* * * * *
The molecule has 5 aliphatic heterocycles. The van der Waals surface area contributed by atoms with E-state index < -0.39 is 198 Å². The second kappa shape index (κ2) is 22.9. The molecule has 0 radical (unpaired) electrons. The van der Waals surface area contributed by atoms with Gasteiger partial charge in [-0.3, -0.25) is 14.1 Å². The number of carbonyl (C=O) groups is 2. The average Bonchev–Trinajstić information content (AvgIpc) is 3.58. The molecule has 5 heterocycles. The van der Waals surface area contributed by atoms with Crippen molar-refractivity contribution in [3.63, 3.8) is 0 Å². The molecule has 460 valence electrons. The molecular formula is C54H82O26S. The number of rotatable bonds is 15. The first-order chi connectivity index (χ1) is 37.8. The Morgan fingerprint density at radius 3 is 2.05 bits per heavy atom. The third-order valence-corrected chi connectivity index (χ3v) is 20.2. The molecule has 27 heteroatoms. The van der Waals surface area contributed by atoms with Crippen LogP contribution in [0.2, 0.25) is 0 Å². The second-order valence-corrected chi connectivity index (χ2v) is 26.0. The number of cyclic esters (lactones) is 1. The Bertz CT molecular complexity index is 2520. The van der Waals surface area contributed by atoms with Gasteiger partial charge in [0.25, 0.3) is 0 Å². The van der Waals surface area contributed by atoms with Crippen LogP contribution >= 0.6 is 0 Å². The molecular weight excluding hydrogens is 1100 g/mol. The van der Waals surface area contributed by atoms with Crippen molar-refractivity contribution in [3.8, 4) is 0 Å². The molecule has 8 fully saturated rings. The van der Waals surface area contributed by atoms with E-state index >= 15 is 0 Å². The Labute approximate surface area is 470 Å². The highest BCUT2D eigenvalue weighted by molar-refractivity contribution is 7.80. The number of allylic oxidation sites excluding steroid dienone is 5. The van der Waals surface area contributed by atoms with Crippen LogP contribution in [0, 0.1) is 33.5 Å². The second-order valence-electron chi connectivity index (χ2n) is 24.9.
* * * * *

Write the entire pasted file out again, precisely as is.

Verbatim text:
The molecule has 5 aliphatic heterocycles. The van der Waals surface area contributed by atoms with E-state index < -0.39 is 198 Å². The second kappa shape index (κ2) is 22.9. The molecule has 0 radical (unpaired) electrons. The van der Waals surface area contributed by atoms with Gasteiger partial charge in [-0.3, -0.25) is 14.1 Å². The number of carbonyl (C=O) groups is 2. The average Bonchev–Trinajstić information content (AvgIpc) is 3.58. The molecule has 5 heterocycles. The van der Waals surface area contributed by atoms with Crippen molar-refractivity contribution in [3.63, 3.8) is 0 Å². The molecule has 460 valence electrons. The molecular formula is C54H82O26S. The number of rotatable bonds is 15. The first-order chi connectivity index (χ1) is 37.8. The Morgan fingerprint density at radius 3 is 2.05 bits per heavy atom. The third-order valence-corrected chi connectivity index (χ3v) is 20.2. The molecule has 27 heteroatoms. The van der Waals surface area contributed by atoms with Crippen LogP contribution in [0.2, 0.25) is 0 Å². The second-order valence-corrected chi connectivity index (χ2v) is 26.0. The number of cyclic esters (lactones) is 1. The Bertz CT molecular complexity index is 2520. The van der Waals surface area contributed by atoms with Gasteiger partial charge in [0.25, 0.3) is 0 Å². The van der Waals surface area contributed by atoms with Crippen LogP contribution >= 0.6 is 0 Å². The molecular weight excluding hydrogens is 1100 g/mol. The van der Waals surface area contributed by atoms with Crippen molar-refractivity contribution in [3.8, 4) is 0 Å². The molecule has 8 fully saturated rings. The van der Waals surface area contributed by atoms with E-state index >= 15 is 0 Å². The Labute approximate surface area is 470 Å². The highest BCUT2D eigenvalue weighted by molar-refractivity contribution is 7.80. The number of allylic oxidation sites excluding steroid dienone is 5. The van der Waals surface area contributed by atoms with Crippen LogP contribution in [0, 0.1) is 33.5 Å². The second-order valence-electron chi connectivity index (χ2n) is 24.9.